On the Death of Kurt Vonnegut

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Writer Kurt Vonnegut died today. He was 94 years old.
I read a number of his novels while in high school, being told he was a “classic.” I remember reading him with mild amusement, and in the twenty five years since I have rarely thought of his books again. I remember over the past decade reading a newspaper article or two where in an interview Vonnegut decried the entire 20th and coming 21st century world as having no good to it. “Go ahead and die already then if you have outlived your time and hate it!” was my response at the time. It reminded me of Robinson Jeffers decrying WWII as a fight between nothing but villains and his hoping that all humans would kill themselves off so nature could start anew – a sort of misanthropic intellectualism taken to an extreme. As long ago as 1991 Vonnegut in his “Fates Worse Than Death: An Autobiographical Collage,” claimed that he “finally stopped laughing at his own agony and that of those around him. He denounced life on this planet as a crock. He died.”
Actually, Vonnegut lived in a sort of intellectual paralysis for 16 more years, and then he died. All are corrupt; all are villains — wipe out the race and start again. It is a form of escapism endemic to the elderly and disillusioned. It is also lazy and simplistic thinking. When looking the world fully in the face becomes too painful, one looks away and washes one’s hands of it. Another old man, British playwright Harold Pinter, back in 1985 similarly whined, “There’s no point, it’s hopeless. That’s my view. I believe there’s no chance of the world coming to other than a very grisly end in twenty-five years at the outside.” When it gets to that point, go ahead and die already! That is my attitude towards Harold Pinter and his sort.
And so I feel similarly towards Vonnegut, the man.
But what about as an artist? Vonnegut’s death prompts me to think back about his books and his literary output. An obituary in the local newspaper claimed that his novellas appealed to Baby Boomers who appreciated the themes that challenged authority and institutions. Supposedly no long-haired student radical trying to appear cool in 1970 would find himself far from his dog-eared copy of Cat’s Cradle. “A writer of his time among the Vietnam War and Watergate and the upheaval of the 1960s and 1970s,” an obituary writer claimed.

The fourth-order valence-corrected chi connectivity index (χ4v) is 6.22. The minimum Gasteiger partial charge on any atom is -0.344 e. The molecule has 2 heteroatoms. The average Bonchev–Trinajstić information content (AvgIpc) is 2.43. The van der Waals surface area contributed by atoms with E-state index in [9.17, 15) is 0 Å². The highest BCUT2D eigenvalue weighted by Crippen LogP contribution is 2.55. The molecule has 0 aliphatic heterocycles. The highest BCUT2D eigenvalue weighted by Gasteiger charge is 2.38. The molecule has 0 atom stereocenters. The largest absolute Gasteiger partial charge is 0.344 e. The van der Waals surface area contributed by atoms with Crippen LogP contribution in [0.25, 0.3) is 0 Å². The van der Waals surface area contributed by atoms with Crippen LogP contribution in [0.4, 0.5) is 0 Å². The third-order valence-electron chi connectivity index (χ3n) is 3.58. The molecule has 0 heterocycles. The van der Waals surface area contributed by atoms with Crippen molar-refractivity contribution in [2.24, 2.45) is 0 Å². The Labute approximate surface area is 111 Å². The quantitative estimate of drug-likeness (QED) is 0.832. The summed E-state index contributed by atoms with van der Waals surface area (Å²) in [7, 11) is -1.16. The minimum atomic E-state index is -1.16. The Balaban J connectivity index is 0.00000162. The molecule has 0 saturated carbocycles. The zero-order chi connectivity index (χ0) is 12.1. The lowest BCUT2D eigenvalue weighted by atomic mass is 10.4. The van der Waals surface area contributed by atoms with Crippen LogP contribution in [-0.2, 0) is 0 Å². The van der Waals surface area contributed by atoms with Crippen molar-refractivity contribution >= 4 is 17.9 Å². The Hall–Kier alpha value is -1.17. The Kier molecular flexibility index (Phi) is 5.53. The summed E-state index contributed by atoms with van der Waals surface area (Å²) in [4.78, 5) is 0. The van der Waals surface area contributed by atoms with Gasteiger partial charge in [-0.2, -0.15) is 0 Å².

Perhaps. But I wonder if generations who do care less than we do about mid-20th century preoccupations will also love his books and consider them classics. Will History judge Vonnegut to be “canonical,” or not? Nathaniel Hawthorne, Leo Tolstoy, Stendahl, Victor Hugo, Aleksandr Solzhenitsyn, George Orwell, William Faulkner, Fyodor Dostoyevsky, Charles Dickens, Marcel Proust … Kurt Vonnegut?
Upon reflection, this is my opinion: Vonnegut is overrated.
Vonnegut is a minor writer — a period-piece author. One reads Vonnegut to understand America in 1970, not humanity at all times. His current popularity is a result of academia and publishing houses being controlled by the large numbers of Baby Boomers and the concerns of the Boomers, and as they fade off the scene so will Vonnegut’s popularity and inclusion on reading lists.


One Comment

  • Daniel

    I’m sorry to say I’m not familiar with Vonnegut’s work. I just found him to be your typical anti-humanity defeatist that seems so popular among those that fancy themselves to be intellectuals and “rebels”. Yes, I deal with problems with my fellow human beings, with all the unfortunate anti-intellectualism and pseudo-intellectualism poisoning the West today. That being said, I see Vonnegut to be the kind of person who just simply in his mind responded with his own societal, political and possibly personal frustrations and just shrugged and said “to hell with it!” That to me does not show sophistication or intellect, but at best laziness and at worst moral cowardice. The fact that he was loved for it possibly made it difficult for the trend to reverse in his case. How sad.
    I can’t help of being reminded of Mark Twain’s supposedly hating his fellow man in the latter years of his life, according to one person who knew him (I forget the man’s name). When great or even mediocre minds are wasted on inaction towards making the world a better place, it hurts all of us. It also hurts the person who made the decision, as it greatly diminishes their character.
    Sadly, I think his attitude has turned me off from his output. I prefer those who can explore and at times admire humanity, not denigrate it relentlessly.